So what does this low HRV mean for the recovering alcoholic?
I have explained this to show that HRV is directly connected to areas of the the brain implicated in stress and emotion regulation.
If, via recovery practices, we can still our beating heart, become serene as well as clean, it will have neuroplastic effects on our brain and the regulation of emotion and stress.
Equally if we meditate and alter the functioning of areas implicated in this study such as areas of the medial PFC and cingulate gyrus we improve our control over our heart. Ultimately if we can learn to relieve the inherent distress at the heart of addiction we can recovery function of not only the heart but also of areas in the brain which interact with the heart in producing heart rate variability.
So ultimately we need only to know how to quell a distressed heart via prayer, meditation, loving others.
If we can do so, we improve our emotion and stress regulation.
But do we need to do this if we have been in recovery long term?
Let me give you an example of allostasis in action.
In an allostatic system like addiction there is stress dysregulation coupled with reward dysfunction (I believe there is a pre-morbid allostasis in those addicts who have experienced abuse, trauma and insecure attachment also which means there is a stress and emotion dysregulation from an early age which leads to a heightened reward sensitivity which means we start to regulate negative emotions from an early age via impulsively using or consuming stuff we really really like, or seem to like more than healthy people, to make ourselves feel better).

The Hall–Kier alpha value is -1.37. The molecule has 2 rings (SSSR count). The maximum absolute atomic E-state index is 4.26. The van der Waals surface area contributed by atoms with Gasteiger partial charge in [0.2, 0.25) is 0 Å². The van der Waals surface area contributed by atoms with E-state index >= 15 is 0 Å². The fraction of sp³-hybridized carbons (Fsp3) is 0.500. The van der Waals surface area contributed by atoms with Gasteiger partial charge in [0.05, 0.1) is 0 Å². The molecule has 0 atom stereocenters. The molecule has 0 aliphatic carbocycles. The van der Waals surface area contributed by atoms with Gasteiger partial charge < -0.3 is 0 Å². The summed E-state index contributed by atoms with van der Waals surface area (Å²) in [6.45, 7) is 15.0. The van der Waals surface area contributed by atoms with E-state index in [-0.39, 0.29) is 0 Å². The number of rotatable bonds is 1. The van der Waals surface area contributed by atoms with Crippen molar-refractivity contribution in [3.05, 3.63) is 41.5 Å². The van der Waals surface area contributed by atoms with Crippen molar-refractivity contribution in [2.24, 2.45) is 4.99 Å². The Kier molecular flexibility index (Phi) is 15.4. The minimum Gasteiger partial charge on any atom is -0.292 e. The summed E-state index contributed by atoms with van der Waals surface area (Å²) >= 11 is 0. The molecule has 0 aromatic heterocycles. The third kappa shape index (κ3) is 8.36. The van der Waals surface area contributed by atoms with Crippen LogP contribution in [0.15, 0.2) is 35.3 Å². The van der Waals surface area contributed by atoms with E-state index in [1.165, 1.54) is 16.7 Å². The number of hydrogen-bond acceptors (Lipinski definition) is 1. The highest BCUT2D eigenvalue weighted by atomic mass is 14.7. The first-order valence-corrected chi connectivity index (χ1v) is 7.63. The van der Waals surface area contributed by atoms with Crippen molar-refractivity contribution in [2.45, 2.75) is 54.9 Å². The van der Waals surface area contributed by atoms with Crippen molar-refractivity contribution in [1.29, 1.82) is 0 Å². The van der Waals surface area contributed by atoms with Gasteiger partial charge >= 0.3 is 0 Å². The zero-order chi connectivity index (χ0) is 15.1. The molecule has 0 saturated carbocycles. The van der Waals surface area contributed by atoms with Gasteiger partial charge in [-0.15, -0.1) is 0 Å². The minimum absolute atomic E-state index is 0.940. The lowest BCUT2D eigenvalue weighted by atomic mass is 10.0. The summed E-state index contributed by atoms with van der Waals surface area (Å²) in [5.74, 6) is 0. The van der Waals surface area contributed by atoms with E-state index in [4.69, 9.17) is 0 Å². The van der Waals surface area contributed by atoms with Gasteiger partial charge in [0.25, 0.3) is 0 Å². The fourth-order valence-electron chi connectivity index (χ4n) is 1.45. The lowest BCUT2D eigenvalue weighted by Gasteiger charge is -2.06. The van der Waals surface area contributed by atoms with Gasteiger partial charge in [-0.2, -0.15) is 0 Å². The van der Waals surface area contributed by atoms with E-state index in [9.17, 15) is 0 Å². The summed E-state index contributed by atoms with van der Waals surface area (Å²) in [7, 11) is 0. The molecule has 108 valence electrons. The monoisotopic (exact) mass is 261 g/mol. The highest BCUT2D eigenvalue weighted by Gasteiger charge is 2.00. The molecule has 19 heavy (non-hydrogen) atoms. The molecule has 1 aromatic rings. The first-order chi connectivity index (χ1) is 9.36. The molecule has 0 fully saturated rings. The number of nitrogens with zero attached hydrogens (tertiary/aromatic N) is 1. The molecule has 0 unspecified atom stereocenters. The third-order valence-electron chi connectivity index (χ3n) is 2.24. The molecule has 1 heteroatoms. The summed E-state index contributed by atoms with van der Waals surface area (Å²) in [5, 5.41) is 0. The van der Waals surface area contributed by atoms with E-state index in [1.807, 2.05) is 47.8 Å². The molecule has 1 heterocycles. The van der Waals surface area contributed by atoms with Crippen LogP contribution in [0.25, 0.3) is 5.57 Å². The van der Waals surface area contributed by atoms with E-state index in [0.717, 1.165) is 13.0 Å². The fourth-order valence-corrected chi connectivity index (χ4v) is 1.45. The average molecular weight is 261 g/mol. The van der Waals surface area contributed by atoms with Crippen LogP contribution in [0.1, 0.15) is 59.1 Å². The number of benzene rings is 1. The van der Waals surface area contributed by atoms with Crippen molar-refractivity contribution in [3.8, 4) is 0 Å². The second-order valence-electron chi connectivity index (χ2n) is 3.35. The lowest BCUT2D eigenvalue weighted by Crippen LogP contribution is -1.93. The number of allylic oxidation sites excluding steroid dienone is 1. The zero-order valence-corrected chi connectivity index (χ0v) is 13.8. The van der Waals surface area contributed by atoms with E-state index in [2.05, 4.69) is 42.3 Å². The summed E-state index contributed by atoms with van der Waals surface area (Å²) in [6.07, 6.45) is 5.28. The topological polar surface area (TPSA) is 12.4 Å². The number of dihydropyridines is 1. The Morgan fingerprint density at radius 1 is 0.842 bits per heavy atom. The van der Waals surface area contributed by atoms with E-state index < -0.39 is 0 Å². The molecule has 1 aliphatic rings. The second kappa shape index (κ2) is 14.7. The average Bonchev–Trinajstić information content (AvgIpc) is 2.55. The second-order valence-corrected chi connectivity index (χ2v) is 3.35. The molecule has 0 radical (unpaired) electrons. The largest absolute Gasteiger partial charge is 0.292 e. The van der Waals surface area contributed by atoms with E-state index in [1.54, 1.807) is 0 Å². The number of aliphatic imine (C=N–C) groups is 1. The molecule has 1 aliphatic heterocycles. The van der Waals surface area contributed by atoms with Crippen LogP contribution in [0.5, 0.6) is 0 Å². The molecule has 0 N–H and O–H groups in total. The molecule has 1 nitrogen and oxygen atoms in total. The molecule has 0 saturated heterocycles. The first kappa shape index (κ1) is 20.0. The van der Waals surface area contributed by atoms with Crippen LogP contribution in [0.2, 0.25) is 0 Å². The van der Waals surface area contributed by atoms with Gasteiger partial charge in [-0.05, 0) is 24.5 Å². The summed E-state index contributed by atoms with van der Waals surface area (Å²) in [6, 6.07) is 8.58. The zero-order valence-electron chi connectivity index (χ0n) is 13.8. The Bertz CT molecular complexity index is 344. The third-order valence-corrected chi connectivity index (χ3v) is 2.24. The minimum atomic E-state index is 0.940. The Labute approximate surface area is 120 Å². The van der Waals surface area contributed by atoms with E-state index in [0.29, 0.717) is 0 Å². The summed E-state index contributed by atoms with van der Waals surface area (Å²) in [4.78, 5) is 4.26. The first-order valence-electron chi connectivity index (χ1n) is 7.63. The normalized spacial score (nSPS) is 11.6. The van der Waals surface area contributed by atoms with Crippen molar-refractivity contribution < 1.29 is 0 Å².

These adolescents at risk also have low HRV and the effects of alcohol have a pronounced effect on HRV.
This sets the chain of addiction in action from the start for many addicts.
So when we decide we want something this leads to a feeling of pathological wanting and then needing simply because we have altered reward systems as they are linked to our “out of kilter” stress systems .
Buying something in the store, if thwarted, soon becomes a life and death like struggle. Ever had that feeling?
I remember a 75 year old recovering person with 30 odd years of recovery sharing in a meeting how she went to a store to get something, to find that something wasn’t there, so she was instructed to drive somewhere else to get that something, and when she got there they didn’t have it, so she had an argument with them and then with her husband in the car, then off to another store which did not have the something either, then back home on the internet, found a online store that stocked the something and ordered it.
It arrived the next day because she paid a lot of money for it to arrive the very next day! When it arrived she found that she had not only completely forgot about ordering the something but did not really want the something even. So off she sloped to apologise to her husband for being so emotionally abusive and immature over the something on her way to the Post Office to post back the something that she never really wanted in the first place!!?
This is also my head still, even after a few years of recovery. It is not as bad it was, by a long shot! It does, however, get distressed, I become impulsive and want, need, that thing now!!! On occasion.
So I think this is one area recovery people always need to be aware of. Wanting stuff.